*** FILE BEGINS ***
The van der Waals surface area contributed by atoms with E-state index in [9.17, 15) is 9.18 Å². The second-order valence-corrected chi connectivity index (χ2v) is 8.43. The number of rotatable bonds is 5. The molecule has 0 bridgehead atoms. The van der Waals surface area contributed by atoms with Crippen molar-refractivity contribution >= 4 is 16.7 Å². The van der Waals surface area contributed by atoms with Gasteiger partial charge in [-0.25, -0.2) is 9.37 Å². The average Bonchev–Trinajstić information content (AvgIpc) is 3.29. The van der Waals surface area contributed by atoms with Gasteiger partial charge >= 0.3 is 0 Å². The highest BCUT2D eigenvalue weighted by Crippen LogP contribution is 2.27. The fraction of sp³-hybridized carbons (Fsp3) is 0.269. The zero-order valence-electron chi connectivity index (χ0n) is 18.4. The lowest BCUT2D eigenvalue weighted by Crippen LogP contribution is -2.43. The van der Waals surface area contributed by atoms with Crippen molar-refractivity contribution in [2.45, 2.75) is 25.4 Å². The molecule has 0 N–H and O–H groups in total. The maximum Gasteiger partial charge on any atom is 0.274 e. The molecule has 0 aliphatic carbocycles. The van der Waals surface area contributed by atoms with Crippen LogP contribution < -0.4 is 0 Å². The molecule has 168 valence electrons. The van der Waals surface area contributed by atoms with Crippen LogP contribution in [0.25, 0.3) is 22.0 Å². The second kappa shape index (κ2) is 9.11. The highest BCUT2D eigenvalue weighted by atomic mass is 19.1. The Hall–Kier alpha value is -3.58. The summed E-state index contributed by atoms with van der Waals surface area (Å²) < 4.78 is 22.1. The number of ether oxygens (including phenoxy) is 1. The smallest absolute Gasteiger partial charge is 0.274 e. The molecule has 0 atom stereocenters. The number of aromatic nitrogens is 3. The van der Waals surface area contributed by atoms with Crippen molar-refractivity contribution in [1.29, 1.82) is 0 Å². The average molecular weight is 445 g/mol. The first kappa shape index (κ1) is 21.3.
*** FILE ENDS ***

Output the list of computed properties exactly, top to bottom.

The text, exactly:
The van der Waals surface area contributed by atoms with E-state index in [9.17, 15) is 9.18 Å². The second-order valence-corrected chi connectivity index (χ2v) is 8.43. The number of rotatable bonds is 5. The molecule has 0 bridgehead atoms. The van der Waals surface area contributed by atoms with Crippen molar-refractivity contribution >= 4 is 16.7 Å². The van der Waals surface area contributed by atoms with Gasteiger partial charge in [-0.25, -0.2) is 9.37 Å². The average Bonchev–Trinajstić information content (AvgIpc) is 3.29. The van der Waals surface area contributed by atoms with Gasteiger partial charge >= 0.3 is 0 Å². The highest BCUT2D eigenvalue weighted by Crippen LogP contribution is 2.27. The fraction of sp³-hybridized carbons (Fsp3) is 0.269. The zero-order valence-electron chi connectivity index (χ0n) is 18.4. The lowest BCUT2D eigenvalue weighted by Crippen LogP contribution is -2.43. The van der Waals surface area contributed by atoms with Crippen molar-refractivity contribution in [2.45, 2.75) is 25.4 Å². The molecule has 0 N–H and O–H groups in total. The maximum Gasteiger partial charge on any atom is 0.274 e. The molecule has 0 aliphatic carbocycles. The van der Waals surface area contributed by atoms with Crippen LogP contribution < -0.4 is 0 Å². The molecule has 168 valence electrons. The van der Waals surface area contributed by atoms with Crippen LogP contribution in [0.25, 0.3) is 22.0 Å². The second kappa shape index (κ2) is 9.11. The highest BCUT2D eigenvalue weighted by atomic mass is 19.1. The Hall–Kier alpha value is -3.58. The summed E-state index contributed by atoms with van der Waals surface area (Å²) < 4.78 is 22.1. The number of ether oxygens (including phenoxy) is 1. The smallest absolute Gasteiger partial charge is 0.274 e. The molecule has 0 atom stereocenters. The number of aromatic nitrogens is 3. The van der Waals surface area contributed by atoms with Crippen molar-refractivity contribution in [1.29, 1.82) is 0 Å². The average molecular weight is 445 g/mol. The first kappa shape index (κ1) is 21.3.